After a Week 7 struggle against the running attack of the New York Jets ‒ the first game without linebacker Jerod Mayo ‒ the New England Patriots run defense has turned a corner. The recovery started with a more competitive performance against the Chicago Bears in Week 8, followed by a dominant effort (40 yards on 15 rush attempts) versus the Denver Broncos in Week 9. The Patriots carried their momentum through the bye week and into Week 11, squashing the running game of the Indianapolis Colts on Sunday.
The key to holding down the high-powered Colts offense largely revolves around limiting quarterback Andrew Luck and his receiving corps. But running back Ahmad Bradshaw ‒ who entered the contest with a 5.1 yards-per-carry average, placing him among the top ball carriers in the league statistically ‒ has been a highly productive weapon this season. Indy’s ability to move the ball consistently on the ground is one of the reasons why the team leads the league in time of possession.
However, in this showdown between AFC division leaders the New England defense trampled the Colts offensive line, leaving Bradshaw (7 carries, 4 yards) and backfield cohort Trent Richardson (7 carries, 0 yards) battered and literally broken.
Much like against the Broncos, the Patriots defensive front not only dismantled their opponents’ ground game in the trenches, they did so mostly out of their nickel defense with only six or seven defenders in-the-box ‒ a necessity against pass heavy offenses that utilize spread formations.
Don’t Try Vince
Early in the first quarter, the Colts use a 2×2 receiver set with Richardson as the lone running back. Respecting the pass-heavy formation, the Patriots counter with their nickel package using a 4-2 alignment up front. While the New England offensive line executed their blocking schemes to near perfection, Indianapolis was nothing short of miserable in this regard. Watch the big guy in the middle ‒ defensive tackle Vince Wilfork ‒ go to work:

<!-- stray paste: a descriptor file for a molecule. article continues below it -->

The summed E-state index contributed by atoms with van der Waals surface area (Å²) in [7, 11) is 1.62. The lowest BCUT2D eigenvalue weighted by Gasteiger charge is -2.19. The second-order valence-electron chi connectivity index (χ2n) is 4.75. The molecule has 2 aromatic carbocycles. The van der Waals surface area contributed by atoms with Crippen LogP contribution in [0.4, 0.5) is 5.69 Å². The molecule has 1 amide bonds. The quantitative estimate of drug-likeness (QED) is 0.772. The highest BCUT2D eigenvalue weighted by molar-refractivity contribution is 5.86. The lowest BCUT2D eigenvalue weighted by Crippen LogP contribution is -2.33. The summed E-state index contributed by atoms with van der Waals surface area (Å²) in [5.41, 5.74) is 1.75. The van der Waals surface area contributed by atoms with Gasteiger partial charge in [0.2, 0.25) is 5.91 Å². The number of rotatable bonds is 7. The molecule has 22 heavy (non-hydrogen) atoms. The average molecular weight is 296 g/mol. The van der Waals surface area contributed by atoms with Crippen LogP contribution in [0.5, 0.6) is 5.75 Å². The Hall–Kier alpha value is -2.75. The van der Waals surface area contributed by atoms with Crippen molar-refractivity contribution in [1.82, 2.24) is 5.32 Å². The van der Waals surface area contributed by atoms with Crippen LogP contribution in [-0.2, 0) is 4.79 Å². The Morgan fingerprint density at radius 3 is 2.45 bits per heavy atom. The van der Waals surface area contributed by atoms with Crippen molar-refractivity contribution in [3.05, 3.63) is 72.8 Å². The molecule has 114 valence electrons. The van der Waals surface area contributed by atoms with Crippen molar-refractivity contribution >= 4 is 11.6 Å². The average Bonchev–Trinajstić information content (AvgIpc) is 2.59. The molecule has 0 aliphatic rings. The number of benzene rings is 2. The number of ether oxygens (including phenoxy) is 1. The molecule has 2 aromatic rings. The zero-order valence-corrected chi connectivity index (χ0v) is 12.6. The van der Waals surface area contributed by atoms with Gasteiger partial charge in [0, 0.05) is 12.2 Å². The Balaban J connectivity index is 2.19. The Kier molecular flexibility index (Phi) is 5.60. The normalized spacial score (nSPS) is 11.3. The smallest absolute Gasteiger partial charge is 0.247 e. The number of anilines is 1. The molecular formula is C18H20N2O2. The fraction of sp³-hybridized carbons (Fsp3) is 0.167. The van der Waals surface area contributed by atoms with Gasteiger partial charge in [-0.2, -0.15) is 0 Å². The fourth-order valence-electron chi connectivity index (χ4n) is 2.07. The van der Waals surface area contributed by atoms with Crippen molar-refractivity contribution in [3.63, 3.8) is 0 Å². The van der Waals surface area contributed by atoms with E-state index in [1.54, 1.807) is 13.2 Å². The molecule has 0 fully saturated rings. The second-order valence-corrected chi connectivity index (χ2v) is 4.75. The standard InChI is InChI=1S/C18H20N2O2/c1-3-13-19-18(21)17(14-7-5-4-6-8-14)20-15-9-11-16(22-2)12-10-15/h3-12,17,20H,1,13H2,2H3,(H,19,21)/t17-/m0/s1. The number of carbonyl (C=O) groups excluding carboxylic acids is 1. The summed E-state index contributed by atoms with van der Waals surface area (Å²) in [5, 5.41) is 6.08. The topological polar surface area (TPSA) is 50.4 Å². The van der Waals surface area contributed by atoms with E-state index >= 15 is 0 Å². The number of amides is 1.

With left end as the intended attack point, the Colts interior line has an unpleasant run-in with Wilfork, who is aligned in a 2-technique (inside shoulder of the guard). The Colts seemingly use a combo-block scheme calling for left guard Jack Mewhort (#75) to work with rookie center Jonotthan Harrison (#72) on a double-team of Wilfork. Mewhort’s chip on Wilfork is ineffective, and the guard compounds the issue by moving on too soon from this assignment to meet a second-level defender. This leaves Harrison one-on-one at a poor angle and enables Wilfork ‒ whose eyes follow Richardson the whole way ‒ to easily drive along the line of scrimmage and plug the intended running lane.
On the backside of the play, Chris Jones (#94), aligned head up over right guard Hugh Thornton (#69), is allowed to initially come in unblocked. Right tackle Gosder Cherilus (#78) then delivers a cut-off block that ultimately causes more harm than good as he pushes Jones into Harrison’s hindquarters. With defensive end Akeem Ayers setting the edge and squeezing the alley tight for his teammates to fill on the run side, the Indy rush attempt goes for no gain.
Overpowering the Blocker